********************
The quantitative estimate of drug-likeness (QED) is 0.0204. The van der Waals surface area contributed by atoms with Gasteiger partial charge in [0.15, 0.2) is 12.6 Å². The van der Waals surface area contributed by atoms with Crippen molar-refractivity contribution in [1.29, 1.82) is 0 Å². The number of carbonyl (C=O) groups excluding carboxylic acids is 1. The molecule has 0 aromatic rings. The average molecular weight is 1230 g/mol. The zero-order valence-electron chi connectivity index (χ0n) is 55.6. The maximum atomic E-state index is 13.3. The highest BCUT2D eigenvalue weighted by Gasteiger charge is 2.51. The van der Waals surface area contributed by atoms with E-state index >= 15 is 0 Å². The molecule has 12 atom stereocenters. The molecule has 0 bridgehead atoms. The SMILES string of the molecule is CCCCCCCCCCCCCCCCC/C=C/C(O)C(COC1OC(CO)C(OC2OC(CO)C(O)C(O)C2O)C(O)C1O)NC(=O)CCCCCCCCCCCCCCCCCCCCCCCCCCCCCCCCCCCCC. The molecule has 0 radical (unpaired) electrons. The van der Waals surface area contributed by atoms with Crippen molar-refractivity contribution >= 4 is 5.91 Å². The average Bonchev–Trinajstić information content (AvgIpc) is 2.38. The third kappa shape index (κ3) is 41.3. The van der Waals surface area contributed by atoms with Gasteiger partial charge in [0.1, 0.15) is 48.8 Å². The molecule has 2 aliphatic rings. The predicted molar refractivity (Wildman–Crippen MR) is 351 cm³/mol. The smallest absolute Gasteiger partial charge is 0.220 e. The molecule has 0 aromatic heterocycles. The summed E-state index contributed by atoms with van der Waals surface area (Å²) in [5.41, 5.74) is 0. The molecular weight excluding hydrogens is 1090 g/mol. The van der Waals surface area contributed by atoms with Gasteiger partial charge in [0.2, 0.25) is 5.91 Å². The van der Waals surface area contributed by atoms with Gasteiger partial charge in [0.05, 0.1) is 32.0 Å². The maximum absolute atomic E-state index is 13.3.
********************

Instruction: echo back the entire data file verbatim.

The quantitative estimate of drug-likeness (QED) is 0.0204. The van der Waals surface area contributed by atoms with Gasteiger partial charge in [0.15, 0.2) is 12.6 Å². The van der Waals surface area contributed by atoms with Crippen molar-refractivity contribution in [1.29, 1.82) is 0 Å². The number of carbonyl (C=O) groups excluding carboxylic acids is 1. The molecule has 0 aromatic rings. The average molecular weight is 1230 g/mol. The zero-order valence-electron chi connectivity index (χ0n) is 55.6. The maximum atomic E-state index is 13.3. The highest BCUT2D eigenvalue weighted by Gasteiger charge is 2.51. The van der Waals surface area contributed by atoms with E-state index >= 15 is 0 Å². The molecule has 12 atom stereocenters. The molecule has 0 bridgehead atoms. The SMILES string of the molecule is CCCCCCCCCCCCCCCCC/C=C/C(O)C(COC1OC(CO)C(OC2OC(CO)C(O)C(O)C2O)C(O)C1O)NC(=O)CCCCCCCCCCCCCCCCCCCCCCCCCCCCCCCCCCCCC. The molecule has 0 radical (unpaired) electrons. The van der Waals surface area contributed by atoms with Crippen molar-refractivity contribution >= 4 is 5.91 Å². The average Bonchev–Trinajstić information content (AvgIpc) is 2.38. The third kappa shape index (κ3) is 41.3. The van der Waals surface area contributed by atoms with Gasteiger partial charge in [0.1, 0.15) is 48.8 Å². The molecule has 2 aliphatic rings. The predicted molar refractivity (Wildman–Crippen MR) is 351 cm³/mol. The smallest absolute Gasteiger partial charge is 0.220 e. The molecule has 0 aromatic heterocycles. The summed E-state index contributed by atoms with van der Waals surface area (Å²) in [5.41, 5.74) is 0. The molecular weight excluding hydrogens is 1090 g/mol. The van der Waals surface area contributed by atoms with Gasteiger partial charge in [0.2, 0.25) is 5.91 Å². The van der Waals surface area contributed by atoms with Gasteiger partial charge in [0.05, 0.1) is 32.0 Å². The maximum absolute atomic E-state index is 13.3.